Start Benching With a Fat Bar
A lot of people point out that when you see my athletes benching on Youtube or Instagram, you primarily see them benching with a fat bar. I want to address some common questions I get about why my athletes use a fat bar to bench with, and why I see it as much more beneficial than benching with a standard 45lb bar. For the purposes of this article, we’ll assume a fat bar is any bar with a diameter larger than that of a standard bar. Although, ideally, I’d have athletes use a bar with a 2” diameter. So, let’s start.
First, I think fat bars do a great job of improving an individual’s shoulder stability. If you’ve ever seen what it looks like the first time someone benches with a fat bar, you’ve seen how shaky and unstable most people are. People start trembling from their wrists all the way down into their shoulders. This is not good. The fat bar effectively teaches people how to improve this instability, by forcing them to pack their traps and scapula into a firm support for pressing. Usually people start to improve their shakiness by the 2nd or 3rd set, as they really key into how to retract their scapula and push into the bench with their back.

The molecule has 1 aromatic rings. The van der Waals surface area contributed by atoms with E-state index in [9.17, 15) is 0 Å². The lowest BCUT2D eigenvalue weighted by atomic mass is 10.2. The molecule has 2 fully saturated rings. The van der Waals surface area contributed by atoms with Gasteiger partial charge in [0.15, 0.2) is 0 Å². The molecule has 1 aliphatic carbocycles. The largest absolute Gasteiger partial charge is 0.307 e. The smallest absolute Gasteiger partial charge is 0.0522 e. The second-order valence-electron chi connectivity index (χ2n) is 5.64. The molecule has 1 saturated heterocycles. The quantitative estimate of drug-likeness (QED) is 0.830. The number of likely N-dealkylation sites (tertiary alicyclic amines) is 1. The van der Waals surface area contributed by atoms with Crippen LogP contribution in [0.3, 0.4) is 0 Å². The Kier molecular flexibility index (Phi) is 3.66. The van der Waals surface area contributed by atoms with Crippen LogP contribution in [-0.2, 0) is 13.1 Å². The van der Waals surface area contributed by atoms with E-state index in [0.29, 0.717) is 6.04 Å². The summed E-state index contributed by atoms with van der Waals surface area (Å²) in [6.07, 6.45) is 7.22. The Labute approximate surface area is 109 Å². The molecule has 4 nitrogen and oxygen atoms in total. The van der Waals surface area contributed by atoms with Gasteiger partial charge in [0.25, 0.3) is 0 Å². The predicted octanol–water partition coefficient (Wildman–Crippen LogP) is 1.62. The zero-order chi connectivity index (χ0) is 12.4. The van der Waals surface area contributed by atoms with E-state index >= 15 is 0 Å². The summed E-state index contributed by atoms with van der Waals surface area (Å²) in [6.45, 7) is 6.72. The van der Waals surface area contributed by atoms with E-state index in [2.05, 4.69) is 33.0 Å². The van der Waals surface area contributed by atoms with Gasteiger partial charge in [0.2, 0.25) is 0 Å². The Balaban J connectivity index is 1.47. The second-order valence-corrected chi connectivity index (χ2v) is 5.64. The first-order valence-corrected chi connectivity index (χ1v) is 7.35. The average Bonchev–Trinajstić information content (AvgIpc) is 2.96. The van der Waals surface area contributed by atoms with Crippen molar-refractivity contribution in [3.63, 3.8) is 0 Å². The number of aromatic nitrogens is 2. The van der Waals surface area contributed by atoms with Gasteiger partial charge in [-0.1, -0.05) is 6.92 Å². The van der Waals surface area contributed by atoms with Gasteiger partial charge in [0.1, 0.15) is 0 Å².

Second is increased motor unit recruitment. This is beneficial for a couple of reasons. In order to get a comfortable grip on the bar, most people will use a slightly wider grip on the bar. Next, they’ll find they need to squeeze the bar much harder to stabilize it in their hands. These two actions are going to lead to much of the increased stability I spoke about above, as well as increased grip strength. The squeezing of the hands requires constant activation of the muscles of the forearm, helping any athlete’s grip. The increased motor unit recruitment also means that you’re training more muscles with each rep. If you activate more motor units with one variation of an exercise over another, you’re going to get stronger!
Finally, there is a greater direct transfer of training. So many sports require the more open handed position that fat bar bench demands, from throwing a shot or disc, and even to throwing a football or taking on a block. We need to be able to teach these athletes how to produce power from the upper body with an open hand. Fat bar bench allows me to do exactly that!
Dane Miller is the owner and founder of Garage Strength Sports Performance. He works with a select handful of clients on building comprehensive programs for fitness and nutrition. Several times a year he leads a workshop for coaches, trainers, and fitness enthusiasts.